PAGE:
Wente Vineyards: Building a legacy through Chardonnay

Visiting Wente Vineyards with Phil Wente
When it comes to California winemaking, two Livermore wineries played vital roles in the history of wine for the Golden State, Concannon and Wente. Both represent the foundation and backbone of two varietals, Cabernet Sauvignon for Concannon and Chardonnay for Wente. For this article, I will be discussing Wente Vineyards.

Enjoying dinner with Phil Wente enhanced the ambiance of the winery and its heritage. Sharing the story of his family’s pioneering accomplishments through five generations sets the perspective for any visit to Livermore Wine Country. From establishing its presence in the Livermore Valley, to developing the Wente Chardonnay Clone in California and putting the Arroyo Seco in Monterey on the map, the Wente family has made a huge impact on the California wine industry.

Wente Vineyards Cave Entrance

Wente Vineyards Cave Entrance

Before getting into the history of Wente, one must understand that both Concannon and Wente were not the first wineries in the Livermore Valley. Charles Wetmore, who was the Secretary of the CA Viticultural Commission, established the first winery in Livermore, Cresta Blanca Vineyards. In 1889, Wetmore’s dry white wine brought attention to California as a wine-producing region when it won the Grand Prix at the International Paris Exposition.

Wente Vineyards Vintage Barrels

Wente Vineyards Vintage Barrels

For Wente, it began when C.H. Wente purchased 47 acres of land in the Livermore Valley in 1883. Today Wente farms around 3000 acres of vineyards. In 1912 Ernest Wente developed the Wente Clone when he took cuttings from the University of Montpellier viticultural nursery in France and brought them back to California. The Wente Clone is one of the principle clones for Chardonnay used throughout California. Second generation Herman Wente in 1933 was the first to label wine as a varietal. It started with Sauvignon Blanc, Chardonnay, and Semillon.

By 1884 Louis Mel purchased an estate in Livermore where he established a winery using cuttings he brought back from Château d’Yquem and Château Margaux. Ernest Wente bought this estate in 1933 and today descendants of those original vines prosper. In 1990, Phil Wente and Sergio Traverso revived that winery into Murrieta’s Well, a name that pays tribute to the properties history.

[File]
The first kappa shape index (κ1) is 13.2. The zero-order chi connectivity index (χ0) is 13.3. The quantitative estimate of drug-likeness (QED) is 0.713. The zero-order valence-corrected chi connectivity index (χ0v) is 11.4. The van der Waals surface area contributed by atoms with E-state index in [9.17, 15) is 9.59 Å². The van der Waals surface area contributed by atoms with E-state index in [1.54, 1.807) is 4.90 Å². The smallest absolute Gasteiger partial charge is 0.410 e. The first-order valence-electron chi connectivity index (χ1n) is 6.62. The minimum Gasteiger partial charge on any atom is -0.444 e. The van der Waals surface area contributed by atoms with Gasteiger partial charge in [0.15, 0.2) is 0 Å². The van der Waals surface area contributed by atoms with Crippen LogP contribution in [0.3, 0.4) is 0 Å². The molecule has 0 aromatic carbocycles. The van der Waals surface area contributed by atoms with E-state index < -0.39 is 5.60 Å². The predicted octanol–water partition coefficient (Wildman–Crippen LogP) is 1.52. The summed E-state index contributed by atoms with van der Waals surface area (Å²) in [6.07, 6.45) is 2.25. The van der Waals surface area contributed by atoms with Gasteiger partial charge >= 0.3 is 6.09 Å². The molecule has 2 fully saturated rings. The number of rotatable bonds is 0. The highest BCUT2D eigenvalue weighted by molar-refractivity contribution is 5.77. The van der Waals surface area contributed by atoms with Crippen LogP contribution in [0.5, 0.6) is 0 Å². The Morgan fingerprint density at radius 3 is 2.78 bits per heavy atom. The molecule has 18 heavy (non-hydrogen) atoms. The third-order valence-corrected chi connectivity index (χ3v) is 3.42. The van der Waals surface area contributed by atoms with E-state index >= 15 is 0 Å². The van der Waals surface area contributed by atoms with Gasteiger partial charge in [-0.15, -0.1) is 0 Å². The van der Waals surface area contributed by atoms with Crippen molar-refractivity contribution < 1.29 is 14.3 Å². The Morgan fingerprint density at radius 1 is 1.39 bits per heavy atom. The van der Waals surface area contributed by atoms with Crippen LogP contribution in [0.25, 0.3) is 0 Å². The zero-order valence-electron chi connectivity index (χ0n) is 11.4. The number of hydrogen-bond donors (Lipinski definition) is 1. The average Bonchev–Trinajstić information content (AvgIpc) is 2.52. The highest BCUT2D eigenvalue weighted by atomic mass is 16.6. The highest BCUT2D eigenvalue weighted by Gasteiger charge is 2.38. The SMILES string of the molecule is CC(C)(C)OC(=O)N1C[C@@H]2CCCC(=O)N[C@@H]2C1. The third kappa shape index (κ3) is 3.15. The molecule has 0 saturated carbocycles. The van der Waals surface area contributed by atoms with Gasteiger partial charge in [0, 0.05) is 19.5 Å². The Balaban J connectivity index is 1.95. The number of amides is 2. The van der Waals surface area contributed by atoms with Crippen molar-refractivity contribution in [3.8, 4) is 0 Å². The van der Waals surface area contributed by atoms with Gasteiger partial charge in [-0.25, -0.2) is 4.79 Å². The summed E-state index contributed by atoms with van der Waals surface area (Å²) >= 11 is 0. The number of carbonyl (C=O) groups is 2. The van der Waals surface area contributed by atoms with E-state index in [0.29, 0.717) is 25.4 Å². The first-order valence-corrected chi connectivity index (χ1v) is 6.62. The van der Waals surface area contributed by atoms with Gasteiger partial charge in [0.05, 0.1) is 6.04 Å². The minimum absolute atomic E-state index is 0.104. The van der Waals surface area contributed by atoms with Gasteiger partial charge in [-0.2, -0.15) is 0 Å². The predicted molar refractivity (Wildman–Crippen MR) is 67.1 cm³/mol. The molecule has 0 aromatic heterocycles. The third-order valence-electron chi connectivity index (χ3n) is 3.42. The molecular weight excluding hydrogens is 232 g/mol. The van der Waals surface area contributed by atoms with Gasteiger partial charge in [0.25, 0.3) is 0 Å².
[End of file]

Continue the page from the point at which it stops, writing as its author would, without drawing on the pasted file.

During Prohibition, the family made sacramental wines. After Prohibition as other wineries in California began to develop, they came to Wente for Chardonnay cuttings. The success and acclaim of the Wente Chardonnay Clone increased its popularity, and now about 80% of the wineries in California utilize this clone for their Chardonnay grapes.

Wente Vineyards Cellar

Wente Vineyards Cellar

Unfortunately, Prohibition was not as kind to the Cresta Blanca Vineyards. This winery closed and although Wetmore’s brother reopened the winery, it did not thrive. During this time the land lay dormant until 1981 when the Wente’s purchased the property with its historical landmark. Today, the grapes from this location produce wines under Wente’s Charles Wetmore label.

The Wente’s were instrumental in getting the Livermore AVA established in 1982. They were also involved with the creation of the California Wine Institute.

Currently, Wente is Certified Sustainable and utilizes green practices in the vineyard, the winery, their restaurant, and in raising of cattle as well as in the community. These principles are especially evident in the garden where a good portion of the produce grows for use in the restaurant.

Wente Vineyards Gardens

Wente Vineyards Gardens

Wente is not just about wine; it is a unique winery experience. Stepping into the original cellar, visiting the gardens where Diane, the garden lady, has been nurturing the vegetable, herbs, and fruits for almost two decades. Finally, the restaurant, which many consider one of the best in Livermore. There are also the concerts offered during the summer months.

Diane, the garden lady

Diane, the garden lady

Wente Vineyards Wines:

During my visit to Wente, the following wines sampled left an impression:

2016 Murrieta’s Well The Whip: A blend of Sauvignon Blanc, Semillon, Chardonnay, Viognier, and Muscat creates a very aromatic wine with bright flavors and a crisp finish.

Murrieta's Well The Whip

Murrieta’s Well The Whip

2016 Morning Fog Chardonnay: This wine ferments in 50% stainless steel with no malolactic fermentation while the other 50% ferments with malolactic in used barrels. Flavors of apples permeate the wine.

Wente Morning Fog Chardonnay

Wente Morning Fog Chardonnay

2015 Charles Wetmore Cabernet Sauvignon: Combining primarily Cabernet Sauvignon with tiny percentages of Petit Verdot, Petite Sirah, Malbec and Merlot, the wine delivers cherry flavors accented by hints of mocha. The wine ages 14 months in a combination of American, French and Eastern European oak.

Wente Charles Wetmore Cabernet Sauvignon

Wente Charles Wetmore Cabernet Sauvignon

2015 Orange Muscat: We ended our dinner with this aromatically fragrant wine that displays flavors of honey and apricots.

My visit also gave me the opportunity to sample the GSM, Zinfandel and the Chardonnay and Pinot Noir from the Nth line.

This year Wente celebrates 135 years as the oldest continuously operated family winery in the United States. Karl Wente sums up the philosophy of Wente, “If you take care of the earth, the earth will take care of you.”  Wente Vineyards achieves that goal.

Note: Common to the wine industry, this writer was hosted to this dinner and tasting. While it has not influenced this review, the writer believes in full disclosure.